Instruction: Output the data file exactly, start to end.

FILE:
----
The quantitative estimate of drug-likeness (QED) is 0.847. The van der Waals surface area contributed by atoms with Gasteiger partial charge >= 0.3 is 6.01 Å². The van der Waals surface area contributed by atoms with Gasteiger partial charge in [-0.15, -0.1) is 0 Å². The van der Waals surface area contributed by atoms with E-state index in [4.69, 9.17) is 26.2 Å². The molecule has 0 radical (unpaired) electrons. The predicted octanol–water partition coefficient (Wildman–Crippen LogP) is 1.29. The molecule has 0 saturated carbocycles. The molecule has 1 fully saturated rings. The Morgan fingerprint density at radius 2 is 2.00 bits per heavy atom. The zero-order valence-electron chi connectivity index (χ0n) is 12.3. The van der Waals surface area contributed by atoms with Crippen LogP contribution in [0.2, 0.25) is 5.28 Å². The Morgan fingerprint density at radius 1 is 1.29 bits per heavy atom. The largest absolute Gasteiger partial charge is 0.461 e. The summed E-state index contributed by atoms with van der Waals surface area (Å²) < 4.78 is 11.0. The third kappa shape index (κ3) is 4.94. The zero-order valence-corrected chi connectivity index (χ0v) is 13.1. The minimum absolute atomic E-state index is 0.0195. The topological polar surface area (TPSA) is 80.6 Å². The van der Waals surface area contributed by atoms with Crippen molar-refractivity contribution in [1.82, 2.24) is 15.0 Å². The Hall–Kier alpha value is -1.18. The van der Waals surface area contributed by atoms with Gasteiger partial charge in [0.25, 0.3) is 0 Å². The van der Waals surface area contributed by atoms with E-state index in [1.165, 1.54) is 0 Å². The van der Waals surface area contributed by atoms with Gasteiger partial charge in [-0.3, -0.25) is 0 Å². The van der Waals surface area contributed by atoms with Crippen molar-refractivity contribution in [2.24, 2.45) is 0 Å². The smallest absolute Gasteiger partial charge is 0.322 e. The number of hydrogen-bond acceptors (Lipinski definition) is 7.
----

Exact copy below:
The quantitative estimate of drug-likeness (QED) is 0.847. The van der Waals surface area contributed by atoms with Gasteiger partial charge >= 0.3 is 6.01 Å². The van der Waals surface area contributed by atoms with Gasteiger partial charge in [-0.15, -0.1) is 0 Å². The van der Waals surface area contributed by atoms with E-state index in [4.69, 9.17) is 26.2 Å². The molecule has 0 radical (unpaired) electrons. The predicted octanol–water partition coefficient (Wildman–Crippen LogP) is 1.29. The molecule has 0 saturated carbocycles. The molecule has 1 fully saturated rings. The Morgan fingerprint density at radius 2 is 2.00 bits per heavy atom. The zero-order valence-electron chi connectivity index (χ0n) is 12.3. The van der Waals surface area contributed by atoms with Crippen LogP contribution in [0.2, 0.25) is 5.28 Å². The Morgan fingerprint density at radius 1 is 1.29 bits per heavy atom. The largest absolute Gasteiger partial charge is 0.461 e. The summed E-state index contributed by atoms with van der Waals surface area (Å²) < 4.78 is 11.0. The third kappa shape index (κ3) is 4.94. The zero-order valence-corrected chi connectivity index (χ0v) is 13.1. The minimum absolute atomic E-state index is 0.0195. The topological polar surface area (TPSA) is 80.6 Å². The van der Waals surface area contributed by atoms with Crippen molar-refractivity contribution in [1.82, 2.24) is 15.0 Å². The Hall–Kier alpha value is -1.18. The van der Waals surface area contributed by atoms with Gasteiger partial charge in [0.25, 0.3) is 0 Å². The van der Waals surface area contributed by atoms with E-state index in [1.165, 1.54) is 0 Å². The van der Waals surface area contributed by atoms with Gasteiger partial charge in [-0.3, -0.25) is 0 Å². The van der Waals surface area contributed by atoms with Crippen molar-refractivity contribution in [2.24, 2.45) is 0 Å². The smallest absolute Gasteiger partial charge is 0.322 e. The number of hydrogen-bond acceptors (Lipinski definition) is 7.